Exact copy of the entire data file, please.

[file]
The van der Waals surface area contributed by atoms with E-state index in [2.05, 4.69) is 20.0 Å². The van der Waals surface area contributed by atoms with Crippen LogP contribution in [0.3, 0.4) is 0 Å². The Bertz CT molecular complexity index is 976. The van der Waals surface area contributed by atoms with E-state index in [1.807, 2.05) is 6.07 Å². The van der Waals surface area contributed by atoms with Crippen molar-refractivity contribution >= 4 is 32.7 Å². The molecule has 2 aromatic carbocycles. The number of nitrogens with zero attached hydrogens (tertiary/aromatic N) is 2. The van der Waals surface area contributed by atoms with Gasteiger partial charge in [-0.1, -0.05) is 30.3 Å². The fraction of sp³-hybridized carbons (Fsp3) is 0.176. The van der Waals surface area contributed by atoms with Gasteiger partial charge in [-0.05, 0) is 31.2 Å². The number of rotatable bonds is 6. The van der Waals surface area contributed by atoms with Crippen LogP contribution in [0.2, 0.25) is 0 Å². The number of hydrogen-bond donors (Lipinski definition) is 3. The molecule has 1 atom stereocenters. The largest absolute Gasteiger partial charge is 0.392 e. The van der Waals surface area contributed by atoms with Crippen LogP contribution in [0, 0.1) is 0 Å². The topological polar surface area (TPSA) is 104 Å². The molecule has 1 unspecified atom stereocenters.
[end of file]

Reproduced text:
The van der Waals surface area contributed by atoms with E-state index in [2.05, 4.69) is 20.0 Å². The van der Waals surface area contributed by atoms with Crippen LogP contribution in [0.3, 0.4) is 0 Å². The Bertz CT molecular complexity index is 976. The van der Waals surface area contributed by atoms with E-state index in [1.807, 2.05) is 6.07 Å². The van der Waals surface area contributed by atoms with Crippen molar-refractivity contribution >= 4 is 32.7 Å². The molecule has 2 aromatic carbocycles. The number of nitrogens with zero attached hydrogens (tertiary/aromatic N) is 2. The van der Waals surface area contributed by atoms with Gasteiger partial charge in [-0.1, -0.05) is 30.3 Å². The fraction of sp³-hybridized carbons (Fsp3) is 0.176. The van der Waals surface area contributed by atoms with Gasteiger partial charge in [-0.05, 0) is 31.2 Å². The number of rotatable bonds is 6. The van der Waals surface area contributed by atoms with Crippen LogP contribution in [0.2, 0.25) is 0 Å². The number of hydrogen-bond donors (Lipinski definition) is 3. The molecule has 1 atom stereocenters. The largest absolute Gasteiger partial charge is 0.392 e. The van der Waals surface area contributed by atoms with Crippen LogP contribution in [0, 0.1) is 0 Å². The topological polar surface area (TPSA) is 104 Å². The molecule has 1 unspecified atom stereocenters.